Is this a sound use of `align_to_mut`?

I want to render Conway's game of life into a u8 buffer. Each group of 4 u8 represents a pixel with one u8 for each channel (rgba).

Here is the code:

enum Cell {
    Alive,
    Dead,
}

pub fn render_into(cells: &[Cell], buffer: &mut [u8]) {
    static BLACK: u32 = 0xFF_00_00_00;
    static WHITE: u32 = 0xFF_FF_FF_FF;
    let (_, pixels, _) = unsafe { buffer.align_to_mut::<u32>() };
    for (cell, pixel) in cells.iter().zip(pixels.iter_mut()) {
        *pixel = match cell {
            Cell::Alive => BLACK,
            Cell::Dead => WHITE,
        };
    }
}

Is this sound?


To answer the obvious question, I can't use a u32 buffer because this is a wasm module and actually the buffer is a view into a JavaScript ImageData object.

This looks sound but is widely unecessary and only incidentally correct on your own platform, due to endianess of integers. Also, consider that part of the buffers will not have been written to and the length of the slice pixels might be different than simple buffer.len() / 4. You can instead achieve similar effect in safe code by iterating over chunks of 4 bytes and converting those slices to proper arrays (that is [u8; 4]). You can add manual alignment if not writing to part of the buffer was actually intended.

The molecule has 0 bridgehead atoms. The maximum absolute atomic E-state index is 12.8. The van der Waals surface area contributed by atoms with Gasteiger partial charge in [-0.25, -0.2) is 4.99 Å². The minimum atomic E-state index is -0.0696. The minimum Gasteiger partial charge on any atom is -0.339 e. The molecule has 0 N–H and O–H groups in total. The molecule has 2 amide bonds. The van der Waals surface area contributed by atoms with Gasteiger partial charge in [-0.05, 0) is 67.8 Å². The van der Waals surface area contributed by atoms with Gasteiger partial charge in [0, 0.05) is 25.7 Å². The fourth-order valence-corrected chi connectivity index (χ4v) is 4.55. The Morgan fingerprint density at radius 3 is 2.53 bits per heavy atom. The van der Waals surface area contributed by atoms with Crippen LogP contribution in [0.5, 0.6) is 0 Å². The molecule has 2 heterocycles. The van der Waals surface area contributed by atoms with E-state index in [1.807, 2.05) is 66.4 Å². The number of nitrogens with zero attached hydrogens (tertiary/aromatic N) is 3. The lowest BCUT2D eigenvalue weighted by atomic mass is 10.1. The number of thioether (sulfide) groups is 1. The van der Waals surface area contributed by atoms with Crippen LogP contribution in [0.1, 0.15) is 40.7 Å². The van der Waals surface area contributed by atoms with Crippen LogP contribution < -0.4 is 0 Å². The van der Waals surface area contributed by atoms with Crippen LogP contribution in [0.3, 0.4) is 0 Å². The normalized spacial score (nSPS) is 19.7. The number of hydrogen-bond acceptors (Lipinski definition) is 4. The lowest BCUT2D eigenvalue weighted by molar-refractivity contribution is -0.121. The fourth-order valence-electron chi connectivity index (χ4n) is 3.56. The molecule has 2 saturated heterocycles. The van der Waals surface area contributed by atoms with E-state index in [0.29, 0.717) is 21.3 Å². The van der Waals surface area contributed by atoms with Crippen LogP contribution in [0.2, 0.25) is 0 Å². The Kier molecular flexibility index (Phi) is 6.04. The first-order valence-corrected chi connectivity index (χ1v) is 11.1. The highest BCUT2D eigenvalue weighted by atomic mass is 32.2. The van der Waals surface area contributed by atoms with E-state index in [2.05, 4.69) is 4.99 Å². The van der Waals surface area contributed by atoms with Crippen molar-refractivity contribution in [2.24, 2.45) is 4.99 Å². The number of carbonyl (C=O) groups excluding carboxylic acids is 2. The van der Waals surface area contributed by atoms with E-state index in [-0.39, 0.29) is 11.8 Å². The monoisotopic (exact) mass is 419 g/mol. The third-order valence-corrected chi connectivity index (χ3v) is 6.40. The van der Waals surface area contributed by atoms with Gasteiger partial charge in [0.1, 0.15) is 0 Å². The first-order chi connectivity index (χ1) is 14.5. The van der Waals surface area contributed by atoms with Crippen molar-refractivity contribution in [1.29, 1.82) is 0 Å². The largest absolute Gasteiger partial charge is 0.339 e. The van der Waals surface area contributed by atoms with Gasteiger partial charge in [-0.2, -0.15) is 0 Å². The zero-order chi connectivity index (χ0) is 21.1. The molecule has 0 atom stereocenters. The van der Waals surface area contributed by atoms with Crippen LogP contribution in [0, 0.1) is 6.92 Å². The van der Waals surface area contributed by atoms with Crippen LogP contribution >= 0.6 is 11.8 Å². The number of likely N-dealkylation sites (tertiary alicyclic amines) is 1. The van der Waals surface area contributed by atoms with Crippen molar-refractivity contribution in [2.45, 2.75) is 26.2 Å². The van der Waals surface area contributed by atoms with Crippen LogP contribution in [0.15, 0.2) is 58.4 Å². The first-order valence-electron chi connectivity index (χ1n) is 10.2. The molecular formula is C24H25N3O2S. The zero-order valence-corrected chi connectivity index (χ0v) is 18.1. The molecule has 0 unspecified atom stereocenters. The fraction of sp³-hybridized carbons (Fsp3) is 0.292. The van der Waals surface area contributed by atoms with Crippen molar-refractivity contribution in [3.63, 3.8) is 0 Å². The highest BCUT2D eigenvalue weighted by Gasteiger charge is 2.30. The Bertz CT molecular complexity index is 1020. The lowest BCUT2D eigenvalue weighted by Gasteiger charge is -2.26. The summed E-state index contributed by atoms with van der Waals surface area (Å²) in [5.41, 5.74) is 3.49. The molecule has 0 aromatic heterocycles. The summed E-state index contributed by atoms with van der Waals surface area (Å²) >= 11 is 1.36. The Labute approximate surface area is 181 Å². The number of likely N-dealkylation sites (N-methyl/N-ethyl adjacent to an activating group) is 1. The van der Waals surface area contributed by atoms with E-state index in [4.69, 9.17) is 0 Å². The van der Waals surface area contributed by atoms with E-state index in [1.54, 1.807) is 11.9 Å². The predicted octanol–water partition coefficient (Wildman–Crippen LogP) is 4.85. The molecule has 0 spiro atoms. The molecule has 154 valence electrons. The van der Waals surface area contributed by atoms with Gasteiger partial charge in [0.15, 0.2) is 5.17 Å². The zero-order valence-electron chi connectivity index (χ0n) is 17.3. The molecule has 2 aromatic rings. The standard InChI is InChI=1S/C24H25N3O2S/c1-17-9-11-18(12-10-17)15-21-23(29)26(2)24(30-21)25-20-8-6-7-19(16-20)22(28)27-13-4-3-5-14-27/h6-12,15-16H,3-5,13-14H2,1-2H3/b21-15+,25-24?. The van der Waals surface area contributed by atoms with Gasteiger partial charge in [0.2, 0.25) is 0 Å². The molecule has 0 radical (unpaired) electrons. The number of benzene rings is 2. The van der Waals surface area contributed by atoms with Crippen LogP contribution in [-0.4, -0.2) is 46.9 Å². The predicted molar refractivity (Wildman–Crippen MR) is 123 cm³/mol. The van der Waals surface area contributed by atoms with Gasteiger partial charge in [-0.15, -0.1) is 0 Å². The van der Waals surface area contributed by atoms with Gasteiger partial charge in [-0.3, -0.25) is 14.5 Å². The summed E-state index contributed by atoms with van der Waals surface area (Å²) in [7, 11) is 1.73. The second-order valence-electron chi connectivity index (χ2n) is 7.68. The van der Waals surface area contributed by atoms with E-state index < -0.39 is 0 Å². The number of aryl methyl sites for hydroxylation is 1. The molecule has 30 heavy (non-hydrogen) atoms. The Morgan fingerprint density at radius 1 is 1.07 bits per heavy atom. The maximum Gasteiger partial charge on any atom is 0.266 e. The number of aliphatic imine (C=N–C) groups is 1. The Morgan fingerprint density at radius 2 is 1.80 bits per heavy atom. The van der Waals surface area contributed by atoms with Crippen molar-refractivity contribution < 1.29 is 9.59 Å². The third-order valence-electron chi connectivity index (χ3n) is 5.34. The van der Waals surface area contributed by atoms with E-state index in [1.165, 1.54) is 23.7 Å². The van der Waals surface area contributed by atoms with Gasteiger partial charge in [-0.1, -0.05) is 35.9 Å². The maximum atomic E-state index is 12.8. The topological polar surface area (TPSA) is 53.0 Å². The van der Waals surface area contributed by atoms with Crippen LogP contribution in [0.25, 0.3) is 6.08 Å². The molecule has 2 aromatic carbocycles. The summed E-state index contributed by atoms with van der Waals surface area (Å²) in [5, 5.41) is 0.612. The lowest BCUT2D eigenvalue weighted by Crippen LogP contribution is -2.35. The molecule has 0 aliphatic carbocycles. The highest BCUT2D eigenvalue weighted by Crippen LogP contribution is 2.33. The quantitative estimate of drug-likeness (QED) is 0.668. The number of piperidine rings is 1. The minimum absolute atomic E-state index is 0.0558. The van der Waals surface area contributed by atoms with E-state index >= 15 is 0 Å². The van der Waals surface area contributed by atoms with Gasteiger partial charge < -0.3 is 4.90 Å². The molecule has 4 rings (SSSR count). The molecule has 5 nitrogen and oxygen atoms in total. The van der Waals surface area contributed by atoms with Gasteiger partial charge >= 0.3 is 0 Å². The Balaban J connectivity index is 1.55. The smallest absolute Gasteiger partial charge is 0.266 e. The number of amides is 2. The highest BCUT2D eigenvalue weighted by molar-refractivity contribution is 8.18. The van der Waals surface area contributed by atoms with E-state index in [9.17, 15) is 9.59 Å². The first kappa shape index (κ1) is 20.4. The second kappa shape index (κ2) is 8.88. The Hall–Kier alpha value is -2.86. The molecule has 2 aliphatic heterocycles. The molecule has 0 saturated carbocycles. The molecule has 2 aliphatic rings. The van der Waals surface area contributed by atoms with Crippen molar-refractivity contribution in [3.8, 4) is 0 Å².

use std::convert::TryInto;

pub fn render_into(cells: &[Cell], buffer: &mut [u8]) {
    static BLACK: [u8; 4] = [0, 0, 0, 0xff];
    static WHITE: [u8; 4] = [0xff; 4];
    for (cell, pixel) in cells.iter().zip(buffer.chunks_exact_mut(4)) {
         let pixel: &mut [u8; 4] = pixel.try_into().unwrap();
        *pixel = match cell {
            Cell::Alive => BLACK,
            Cell::Dead => WHITE,
        };
    }
}
2 Likes

I tried this and it seems to be on par with the unsafe version! I was also worried about the endianess. Thanks!

(Aside: this is a place where I'd use const rather than static, since the usage is by value)

What is the difference between const and static?

You can think of the compiler as copy-pasting the definition for a const at every location it is used. With a static, there will only ever be one instance of that variable in your program and every use of the static will refer to the same piece of memory.

I generally use const for magic numbers and things which are "constants". static variables are for when you need a singleton or global variable for whatever reason.

You may also want to read the relevant pages in the Rust reference (const, static).

7 Likes

While this is sound (because u32 allows all bit patterns and u8 has no padding) it's not what you want. Remember this note in the docs:

The method may make the middle slice the greatest length possible for a given type and input slice, but only your algorithm's performance should depend on that, not its correctness. It is permissible for all of the input data to be returned as the prefix or suffix slice.

So code that ignores the prefix and suffix can't be correct.

3 Likes